Introducing VR to the social sphere.

I’d like to start this post with a quick introduction to VR (Virtual Reality) and AR (Augmented Reality) in case anyone reading is (understandably) a little confused by these huge technological advances. I’ll be honest, at first I was pretty scared to even attempt to understand them, but once you get your head around them, it’s really quite straightforward to see how they are going to impact our future.

VR and AR are closely related and the only real way they differ is how immersive they are. With VR, an experience is 100% immersive – the goggles or headset the viewer wears completely shuts out the real world, meaning everything you “see” is entirely virtual, making for a more realistic experience as you are fully immersed.

AR, on the other hand, is less immersive. Images, video, and other visual stimuli are layered over reality, supplementing the real world with virtual content. Take Pokemon Go for example; in this app, the world of Pokemon is layered over our own physical world, generating images of an augmented reality everywhere the user goes, simply with access to your smartphone’s camera.

Today, I’m going to let you in on vTime: a virtual reality social network that allows anyone, anywhere to spend time with family and friends in virtual reality. As the first of its kind, launched in December 2015, vTime has generated just under half a million downloads in less than a year and is a leader in the field of VR social networks.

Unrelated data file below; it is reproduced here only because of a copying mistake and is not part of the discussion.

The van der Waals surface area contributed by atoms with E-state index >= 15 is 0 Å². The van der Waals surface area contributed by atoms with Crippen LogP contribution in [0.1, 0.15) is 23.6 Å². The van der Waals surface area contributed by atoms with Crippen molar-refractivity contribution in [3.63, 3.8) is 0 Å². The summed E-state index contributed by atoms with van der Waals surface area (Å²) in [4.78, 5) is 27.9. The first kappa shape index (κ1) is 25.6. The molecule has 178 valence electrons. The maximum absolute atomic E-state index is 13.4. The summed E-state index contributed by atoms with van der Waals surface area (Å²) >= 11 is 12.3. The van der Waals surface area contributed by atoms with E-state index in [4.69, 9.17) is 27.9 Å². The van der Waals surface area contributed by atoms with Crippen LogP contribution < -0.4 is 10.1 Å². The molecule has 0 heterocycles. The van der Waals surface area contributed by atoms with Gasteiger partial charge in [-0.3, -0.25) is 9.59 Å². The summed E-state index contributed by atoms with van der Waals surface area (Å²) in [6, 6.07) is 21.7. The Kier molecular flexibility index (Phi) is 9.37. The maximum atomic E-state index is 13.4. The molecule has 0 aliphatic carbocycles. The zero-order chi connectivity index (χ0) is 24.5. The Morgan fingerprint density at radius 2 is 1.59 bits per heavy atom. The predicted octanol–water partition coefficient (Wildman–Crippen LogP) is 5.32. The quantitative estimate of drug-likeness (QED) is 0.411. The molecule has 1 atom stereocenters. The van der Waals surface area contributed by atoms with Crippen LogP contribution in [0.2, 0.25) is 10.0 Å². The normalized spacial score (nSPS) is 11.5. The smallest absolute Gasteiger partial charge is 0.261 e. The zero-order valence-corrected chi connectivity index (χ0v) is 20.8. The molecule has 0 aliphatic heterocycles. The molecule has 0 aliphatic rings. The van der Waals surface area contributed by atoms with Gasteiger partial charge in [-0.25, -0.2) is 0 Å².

To use the network you simply need to be equipped with a VR headset (your friends too) and then you create an avatar to act for you in the virtual world. Pick one of the 18 virtual destinations and voila! You and your friends are there, chatting (as avatars) in real time.

I saw it described really nicely somewhere as similar to being dropped into a version of the Sims, where you actually get to play within the environment itself rather than controlling characters from behind a computer screen.

When the picture sharing function was introduced into vTime, users were suddenly able to create their own personal virtual destination from their favourite photographs. CEO of vTime, Martin Kenwright explained the importance of this function, saying that “being sociable isn’t just about chatting, it’s also about sharing your personal memories with others. So now, we’re letting you do just that; by giving you access to The Archive, and the freedom to upload your own images to the 360 Gallery”.

Not only that, but you can take selfies within the vTime environments, enhancing socialisation. Stay tuned for my next post, in which I’ll share how Facebook are engaging Virtual Reality within their network, and show you just how cool a virtual reality selfie can be!

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